Friday, November 14, 2014

Saturday Snapshot


West Metro Mommy Reads

Saturday Snapshots is hosted by West Metro Mommy

October 2014 - Toronto ON

It is a beautifully design exhibit. Photos were allowed in most areas but not all.
For me, his most famous movie is The Shining but I really enjoyed seeing the displays of his earlier movies. 

When we got home John proceeded to download many of the movies and we watched Eyes Wide Shut.

Photos were taken with my phone.


Stanley Kubrick July 26, 1928 – March 7, 1999 was an American film director, screenwriter, producer,cinematographer, and editor who worked predominantly in the United Kingdom. Part of the New Hollywood film-making wave, he is regarded as one of the greatest and most influential directors of all time. His films, typically adaptations of novels or short stories, are noted for their "dazzling" and unique cinematography, attention to detail in the service of realism, and the evocative use of music. Kubrick's films covered a variety of genres, including war, crime, literary adaptations, romance, black comedies, horror, epic and science fiction. Kubrick was also noted for being a demanding perfectionist, using painstaking care with scene staging, camera-work and coordinating extremely closely both with his actors and his off-screen collaborators.

Starting out as a photographer in New York City, Kubrick taught himself all aspects of film production and directing after graduating from high school. His earliest films were made on a tight budget, followed by the Hollywood blockbuster, Spartacus; he spent most of the rest of his career living and filming in the United Kingdom. His home at Childwickbury Manor in Hertfordshire (north of and near to London) became his workplace where he did his writing, research, editing and management of production details. This allowed him to have almost complete artistic control of his films, but with the rare advantage of having financial support from major Hollywood studios.






While some of Kubrick's films were controversial with initially mixed reviews, such as Paths of Glory (1957), Lolita (1962), and A Clockwork Orange (1971), most of his films were nominated for Oscars, Golden Globes or BAFTAs. Film historian Michel Ciment considers his films to be "among the most important contributions to world cinema in the twentieth century" while director Norman Jewison calls him one of the "great masters" that America has produced.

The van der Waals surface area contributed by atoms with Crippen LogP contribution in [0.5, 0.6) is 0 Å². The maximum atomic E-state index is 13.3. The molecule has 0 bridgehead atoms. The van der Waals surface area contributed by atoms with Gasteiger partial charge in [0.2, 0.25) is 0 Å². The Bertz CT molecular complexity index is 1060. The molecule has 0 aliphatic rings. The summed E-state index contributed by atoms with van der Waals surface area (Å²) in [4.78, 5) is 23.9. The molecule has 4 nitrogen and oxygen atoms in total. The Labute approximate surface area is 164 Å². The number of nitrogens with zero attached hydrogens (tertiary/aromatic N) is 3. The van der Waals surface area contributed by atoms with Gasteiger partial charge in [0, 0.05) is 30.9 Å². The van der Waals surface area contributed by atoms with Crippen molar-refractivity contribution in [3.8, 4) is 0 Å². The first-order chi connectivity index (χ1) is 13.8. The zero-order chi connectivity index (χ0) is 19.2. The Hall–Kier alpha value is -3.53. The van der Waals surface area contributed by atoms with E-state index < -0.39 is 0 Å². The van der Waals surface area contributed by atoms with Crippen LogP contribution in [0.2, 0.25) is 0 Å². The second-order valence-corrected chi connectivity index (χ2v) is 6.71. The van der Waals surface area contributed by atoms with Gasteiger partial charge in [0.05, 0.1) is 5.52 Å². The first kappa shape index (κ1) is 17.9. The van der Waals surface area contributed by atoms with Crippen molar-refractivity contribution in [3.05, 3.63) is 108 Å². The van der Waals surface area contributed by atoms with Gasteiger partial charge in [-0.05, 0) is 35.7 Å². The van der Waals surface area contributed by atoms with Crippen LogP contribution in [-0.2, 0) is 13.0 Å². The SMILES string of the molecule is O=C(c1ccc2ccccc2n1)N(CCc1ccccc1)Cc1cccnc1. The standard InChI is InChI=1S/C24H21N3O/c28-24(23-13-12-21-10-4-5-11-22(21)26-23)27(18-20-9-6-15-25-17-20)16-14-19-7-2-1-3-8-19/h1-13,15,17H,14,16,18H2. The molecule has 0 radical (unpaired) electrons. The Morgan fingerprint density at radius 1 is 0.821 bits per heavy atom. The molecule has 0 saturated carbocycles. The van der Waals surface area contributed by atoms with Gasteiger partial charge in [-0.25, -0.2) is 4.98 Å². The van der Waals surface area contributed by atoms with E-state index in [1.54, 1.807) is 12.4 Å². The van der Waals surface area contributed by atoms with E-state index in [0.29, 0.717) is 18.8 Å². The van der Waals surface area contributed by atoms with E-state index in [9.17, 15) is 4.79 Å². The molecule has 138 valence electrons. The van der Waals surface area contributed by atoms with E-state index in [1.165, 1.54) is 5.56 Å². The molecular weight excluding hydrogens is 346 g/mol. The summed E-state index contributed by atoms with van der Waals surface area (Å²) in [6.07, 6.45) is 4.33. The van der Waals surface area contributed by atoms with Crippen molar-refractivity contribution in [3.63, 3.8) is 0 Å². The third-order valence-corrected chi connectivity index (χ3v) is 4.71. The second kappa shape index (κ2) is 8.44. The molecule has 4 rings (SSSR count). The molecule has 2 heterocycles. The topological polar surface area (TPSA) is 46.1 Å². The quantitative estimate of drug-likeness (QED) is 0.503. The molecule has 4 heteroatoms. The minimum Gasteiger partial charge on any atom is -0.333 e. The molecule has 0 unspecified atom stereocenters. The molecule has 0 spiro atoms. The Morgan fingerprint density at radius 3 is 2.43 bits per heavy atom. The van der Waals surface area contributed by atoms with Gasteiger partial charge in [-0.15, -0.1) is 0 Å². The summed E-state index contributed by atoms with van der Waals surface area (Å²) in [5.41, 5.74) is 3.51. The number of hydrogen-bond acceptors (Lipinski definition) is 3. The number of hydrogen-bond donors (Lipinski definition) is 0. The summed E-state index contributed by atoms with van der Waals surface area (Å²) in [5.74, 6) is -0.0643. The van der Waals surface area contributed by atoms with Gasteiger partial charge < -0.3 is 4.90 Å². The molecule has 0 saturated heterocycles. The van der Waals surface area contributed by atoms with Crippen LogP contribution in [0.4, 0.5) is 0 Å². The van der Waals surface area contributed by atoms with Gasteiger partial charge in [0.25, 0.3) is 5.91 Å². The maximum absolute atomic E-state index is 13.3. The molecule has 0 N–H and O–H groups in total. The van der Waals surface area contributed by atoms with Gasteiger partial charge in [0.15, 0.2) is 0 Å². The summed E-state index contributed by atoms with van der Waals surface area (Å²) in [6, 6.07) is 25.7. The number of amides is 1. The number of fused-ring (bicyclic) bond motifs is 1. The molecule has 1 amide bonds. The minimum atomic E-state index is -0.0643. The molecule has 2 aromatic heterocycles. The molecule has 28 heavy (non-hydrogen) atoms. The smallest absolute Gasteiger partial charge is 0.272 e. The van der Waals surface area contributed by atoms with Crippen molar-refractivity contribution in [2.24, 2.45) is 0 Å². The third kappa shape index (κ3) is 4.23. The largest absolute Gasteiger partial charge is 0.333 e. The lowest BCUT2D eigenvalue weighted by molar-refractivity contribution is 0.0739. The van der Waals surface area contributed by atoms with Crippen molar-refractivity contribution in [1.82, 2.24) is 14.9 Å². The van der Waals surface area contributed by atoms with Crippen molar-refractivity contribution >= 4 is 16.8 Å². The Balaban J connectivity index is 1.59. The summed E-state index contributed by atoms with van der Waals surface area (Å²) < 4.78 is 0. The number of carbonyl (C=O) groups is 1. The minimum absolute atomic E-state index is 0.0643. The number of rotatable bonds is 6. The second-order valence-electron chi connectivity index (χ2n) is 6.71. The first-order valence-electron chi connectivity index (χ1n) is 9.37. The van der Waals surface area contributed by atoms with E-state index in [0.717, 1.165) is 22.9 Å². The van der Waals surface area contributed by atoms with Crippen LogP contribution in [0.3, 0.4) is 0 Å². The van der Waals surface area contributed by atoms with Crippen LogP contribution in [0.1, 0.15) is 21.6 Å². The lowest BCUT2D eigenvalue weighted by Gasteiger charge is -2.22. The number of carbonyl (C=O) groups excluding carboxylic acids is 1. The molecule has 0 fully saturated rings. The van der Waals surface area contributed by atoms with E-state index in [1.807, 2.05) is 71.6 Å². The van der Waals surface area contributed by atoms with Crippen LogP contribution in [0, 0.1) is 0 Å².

For Barry Lyndon (1975), Kubrick obtained lenses developed by Zeiss for NASA in order to film scenes under natural candlelight.



The Shining (1980) was among the first feature films to make use of a Steadicam for stabilized and fluid tracking shots. As with his earlier shorts, Kubrick was the cinematographer and editor on the first two of his thirteen feature films. He directed, produced and wrote all or part of the screenplays for nearly all his films.















10 comments:

  1. It's the ticket for Doctor Strangelove, on that particular day, that really grabs my attention.

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  2. Amazing I would have loved to have gone to this. The last time I was there was for the Game of Thrones exhibit last Spring. Its a good venue for these. Great pics, the Shining still gives me chills :)

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  3. Awesome exhibits! I remember being scared to death by A Clockwork Orange...LOL. Thanks for sharing...and for visiting my blog.

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  4. Thank you for sharing your visit to the Kubrick Exhibit and for including his bio. The variety of movies he created amazes me. Fascinating.
    Here are my Saturday Snapshots.

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  5. What an interesting exhibition. I really like the big image of him. Usually photos of him are in his later years.

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  6. I must admit I've always found much of his work disturbing, but it does look an interesting exhibition, and I enjoyed looking at your photos. My Snapshot is at http://chriscross53.blogspot.co.uk/2014/11/poppis-at-tower.html

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  7. What an extensive exhibit! I am not a fan of Kubrick film, but I know lots of people are. Thanks for sharing.

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  8. Wow!! I'm a fan, so I would have loved to see it all in person!

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  9. It looks like such an amazing exhibition. It looks really big too (and uncrowded, or perhaps you were just clever with timing your photos). I've only seen a few of his movies, have liked some, but mainly been perplexed.

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  10. Very cool exhibit ... he certainly made some strange and wonderful films!

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